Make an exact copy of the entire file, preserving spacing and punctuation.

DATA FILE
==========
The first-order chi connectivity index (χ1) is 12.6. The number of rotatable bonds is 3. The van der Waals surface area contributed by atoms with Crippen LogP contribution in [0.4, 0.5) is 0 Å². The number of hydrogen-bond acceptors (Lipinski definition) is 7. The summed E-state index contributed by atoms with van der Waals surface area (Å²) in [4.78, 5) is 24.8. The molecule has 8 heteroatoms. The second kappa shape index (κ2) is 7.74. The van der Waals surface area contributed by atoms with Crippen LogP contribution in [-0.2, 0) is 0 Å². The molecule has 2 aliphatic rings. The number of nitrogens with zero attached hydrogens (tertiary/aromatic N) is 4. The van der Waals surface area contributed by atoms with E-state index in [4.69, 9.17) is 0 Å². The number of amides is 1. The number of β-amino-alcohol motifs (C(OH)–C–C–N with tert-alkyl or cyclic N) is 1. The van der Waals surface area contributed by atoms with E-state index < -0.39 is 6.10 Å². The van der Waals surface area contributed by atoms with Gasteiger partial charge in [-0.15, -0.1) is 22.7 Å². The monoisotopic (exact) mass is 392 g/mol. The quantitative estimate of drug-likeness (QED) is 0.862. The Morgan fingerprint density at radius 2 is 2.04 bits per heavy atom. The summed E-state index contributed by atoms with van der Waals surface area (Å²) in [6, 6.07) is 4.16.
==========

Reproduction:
The first-order chi connectivity index (χ1) is 12.6. The number of rotatable bonds is 3. The van der Waals surface area contributed by atoms with Crippen LogP contribution in [0.4, 0.5) is 0 Å². The number of hydrogen-bond acceptors (Lipinski definition) is 7. The summed E-state index contributed by atoms with van der Waals surface area (Å²) in [4.78, 5) is 24.8. The molecule has 8 heteroatoms. The second kappa shape index (κ2) is 7.74. The van der Waals surface area contributed by atoms with Crippen LogP contribution in [-0.2, 0) is 0 Å². The molecule has 2 aliphatic rings. The number of nitrogens with zero attached hydrogens (tertiary/aromatic N) is 4. The van der Waals surface area contributed by atoms with E-state index in [4.69, 9.17) is 0 Å². The number of amides is 1. The number of β-amino-alcohol motifs (C(OH)–C–C–N with tert-alkyl or cyclic N) is 1. The van der Waals surface area contributed by atoms with E-state index < -0.39 is 6.10 Å². The van der Waals surface area contributed by atoms with Gasteiger partial charge in [-0.15, -0.1) is 22.7 Å². The monoisotopic (exact) mass is 392 g/mol. The quantitative estimate of drug-likeness (QED) is 0.862. The Morgan fingerprint density at radius 2 is 2.04 bits per heavy atom. The summed E-state index contributed by atoms with van der Waals surface area (Å²) in [6, 6.07) is 4.16.